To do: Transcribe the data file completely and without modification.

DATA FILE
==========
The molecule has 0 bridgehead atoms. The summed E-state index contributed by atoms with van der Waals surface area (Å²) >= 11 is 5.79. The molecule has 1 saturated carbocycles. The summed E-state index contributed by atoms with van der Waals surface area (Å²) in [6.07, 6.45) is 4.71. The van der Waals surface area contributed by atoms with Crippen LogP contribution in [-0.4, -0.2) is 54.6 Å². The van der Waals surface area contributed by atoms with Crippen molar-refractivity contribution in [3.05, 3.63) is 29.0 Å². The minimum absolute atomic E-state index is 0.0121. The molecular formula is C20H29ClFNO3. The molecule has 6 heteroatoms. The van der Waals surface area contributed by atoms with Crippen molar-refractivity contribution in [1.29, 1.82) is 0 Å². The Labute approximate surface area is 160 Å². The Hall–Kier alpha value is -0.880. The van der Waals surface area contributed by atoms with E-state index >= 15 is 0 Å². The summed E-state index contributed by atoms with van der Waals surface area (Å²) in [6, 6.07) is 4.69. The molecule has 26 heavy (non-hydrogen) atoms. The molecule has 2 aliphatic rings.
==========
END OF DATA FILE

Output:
The molecule has 0 bridgehead atoms. The summed E-state index contributed by atoms with van der Waals surface area (Å²) >= 11 is 5.79. The molecule has 1 saturated carbocycles. The summed E-state index contributed by atoms with van der Waals surface area (Å²) in [6.07, 6.45) is 4.71. The van der Waals surface area contributed by atoms with Crippen LogP contribution in [-0.4, -0.2) is 54.6 Å². The van der Waals surface area contributed by atoms with Crippen molar-refractivity contribution in [3.05, 3.63) is 29.0 Å². The minimum absolute atomic E-state index is 0.0121. The molecular formula is C20H29ClFNO3. The molecule has 6 heteroatoms. The van der Waals surface area contributed by atoms with Crippen molar-refractivity contribution in [1.29, 1.82) is 0 Å². The Labute approximate surface area is 160 Å². The Hall–Kier alpha value is -0.880. The van der Waals surface area contributed by atoms with E-state index >= 15 is 0 Å². The summed E-state index contributed by atoms with van der Waals surface area (Å²) in [6, 6.07) is 4.69. The molecule has 26 heavy (non-hydrogen) atoms. The molecule has 2 aliphatic rings.